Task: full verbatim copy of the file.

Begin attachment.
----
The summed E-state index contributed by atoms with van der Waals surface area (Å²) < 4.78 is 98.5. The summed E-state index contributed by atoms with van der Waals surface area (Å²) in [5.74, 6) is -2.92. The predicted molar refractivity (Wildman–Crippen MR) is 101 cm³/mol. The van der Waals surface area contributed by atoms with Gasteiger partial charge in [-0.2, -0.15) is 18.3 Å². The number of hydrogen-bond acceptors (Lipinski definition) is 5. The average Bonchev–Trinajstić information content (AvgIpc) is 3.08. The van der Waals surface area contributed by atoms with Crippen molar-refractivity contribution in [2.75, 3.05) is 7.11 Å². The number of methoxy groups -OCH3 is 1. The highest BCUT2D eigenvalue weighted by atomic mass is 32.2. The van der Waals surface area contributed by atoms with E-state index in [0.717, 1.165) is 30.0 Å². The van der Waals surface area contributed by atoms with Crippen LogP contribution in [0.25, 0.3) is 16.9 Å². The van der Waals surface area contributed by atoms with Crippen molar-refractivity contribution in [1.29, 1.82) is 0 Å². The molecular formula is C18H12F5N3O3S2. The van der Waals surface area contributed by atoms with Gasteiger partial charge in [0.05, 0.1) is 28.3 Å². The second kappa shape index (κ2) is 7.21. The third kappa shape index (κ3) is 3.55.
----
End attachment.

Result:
The summed E-state index contributed by atoms with van der Waals surface area (Å²) < 4.78 is 98.5. The summed E-state index contributed by atoms with van der Waals surface area (Å²) in [5.74, 6) is -2.92. The predicted molar refractivity (Wildman–Crippen MR) is 101 cm³/mol. The van der Waals surface area contributed by atoms with Gasteiger partial charge in [-0.2, -0.15) is 18.3 Å². The number of hydrogen-bond acceptors (Lipinski definition) is 5. The average Bonchev–Trinajstić information content (AvgIpc) is 3.08. The van der Waals surface area contributed by atoms with Crippen molar-refractivity contribution in [2.75, 3.05) is 7.11 Å². The number of methoxy groups -OCH3 is 1. The highest BCUT2D eigenvalue weighted by atomic mass is 32.2. The van der Waals surface area contributed by atoms with E-state index in [0.717, 1.165) is 30.0 Å². The van der Waals surface area contributed by atoms with Crippen LogP contribution in [0.25, 0.3) is 16.9 Å². The van der Waals surface area contributed by atoms with Crippen molar-refractivity contribution in [1.29, 1.82) is 0 Å². The molecular formula is C18H12F5N3O3S2. The van der Waals surface area contributed by atoms with Gasteiger partial charge in [0.05, 0.1) is 28.3 Å². The second kappa shape index (κ2) is 7.21. The third kappa shape index (κ3) is 3.55.